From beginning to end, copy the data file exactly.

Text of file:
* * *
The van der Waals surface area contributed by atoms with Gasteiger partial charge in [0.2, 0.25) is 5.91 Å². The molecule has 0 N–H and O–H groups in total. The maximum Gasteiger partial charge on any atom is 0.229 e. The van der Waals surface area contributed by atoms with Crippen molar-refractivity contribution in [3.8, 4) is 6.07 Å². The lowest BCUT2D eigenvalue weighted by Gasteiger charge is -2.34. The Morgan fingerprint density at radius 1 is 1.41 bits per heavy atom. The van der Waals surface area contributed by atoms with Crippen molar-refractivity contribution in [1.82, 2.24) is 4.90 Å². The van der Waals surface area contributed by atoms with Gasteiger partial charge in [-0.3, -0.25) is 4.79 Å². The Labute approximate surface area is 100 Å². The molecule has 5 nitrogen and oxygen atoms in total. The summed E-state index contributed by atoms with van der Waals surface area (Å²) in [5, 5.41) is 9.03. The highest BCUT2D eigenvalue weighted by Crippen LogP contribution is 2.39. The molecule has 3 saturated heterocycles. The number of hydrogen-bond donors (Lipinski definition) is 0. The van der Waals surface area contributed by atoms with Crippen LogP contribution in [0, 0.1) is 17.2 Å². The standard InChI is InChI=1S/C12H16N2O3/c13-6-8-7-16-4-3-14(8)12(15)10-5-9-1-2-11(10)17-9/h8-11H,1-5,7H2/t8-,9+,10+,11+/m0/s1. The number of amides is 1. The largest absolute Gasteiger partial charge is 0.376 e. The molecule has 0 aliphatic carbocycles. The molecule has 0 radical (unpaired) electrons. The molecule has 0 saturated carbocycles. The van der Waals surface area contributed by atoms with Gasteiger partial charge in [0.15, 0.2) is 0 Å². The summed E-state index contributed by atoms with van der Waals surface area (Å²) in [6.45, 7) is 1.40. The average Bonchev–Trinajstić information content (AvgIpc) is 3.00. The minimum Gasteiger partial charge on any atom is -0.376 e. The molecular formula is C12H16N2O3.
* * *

The van der Waals surface area contributed by atoms with Gasteiger partial charge in [0.2, 0.25) is 5.91 Å². The molecule has 0 N–H and O–H groups in total. The maximum Gasteiger partial charge on any atom is 0.229 e. The van der Waals surface area contributed by atoms with Crippen molar-refractivity contribution in [3.8, 4) is 6.07 Å². The lowest BCUT2D eigenvalue weighted by Gasteiger charge is -2.34. The Morgan fingerprint density at radius 1 is 1.41 bits per heavy atom. The van der Waals surface area contributed by atoms with Crippen molar-refractivity contribution in [1.82, 2.24) is 4.90 Å². The van der Waals surface area contributed by atoms with Gasteiger partial charge in [-0.3, -0.25) is 4.79 Å². The Labute approximate surface area is 100 Å². The molecule has 5 nitrogen and oxygen atoms in total. The summed E-state index contributed by atoms with van der Waals surface area (Å²) in [5, 5.41) is 9.03. The highest BCUT2D eigenvalue weighted by Crippen LogP contribution is 2.39. The molecule has 3 saturated heterocycles. The number of hydrogen-bond donors (Lipinski definition) is 0. The van der Waals surface area contributed by atoms with Crippen LogP contribution in [0, 0.1) is 17.2 Å². The standard InChI is InChI=1S/C12H16N2O3/c13-6-8-7-16-4-3-14(8)12(15)10-5-9-1-2-11(10)17-9/h8-11H,1-5,7H2/t8-,9+,10+,11+/m0/s1. The number of amides is 1. The largest absolute Gasteiger partial charge is 0.376 e. The molecule has 0 aliphatic carbocycles. The molecule has 0 radical (unpaired) electrons. The molecule has 0 saturated carbocycles. The van der Waals surface area contributed by atoms with Gasteiger partial charge in [0.15, 0.2) is 0 Å². The summed E-state index contributed by atoms with van der Waals surface area (Å²) in [6.45, 7) is 1.40. The average Bonchev–Trinajstić information content (AvgIpc) is 3.00. The minimum Gasteiger partial charge on any atom is -0.376 e. The molecular formula is C12H16N2O3.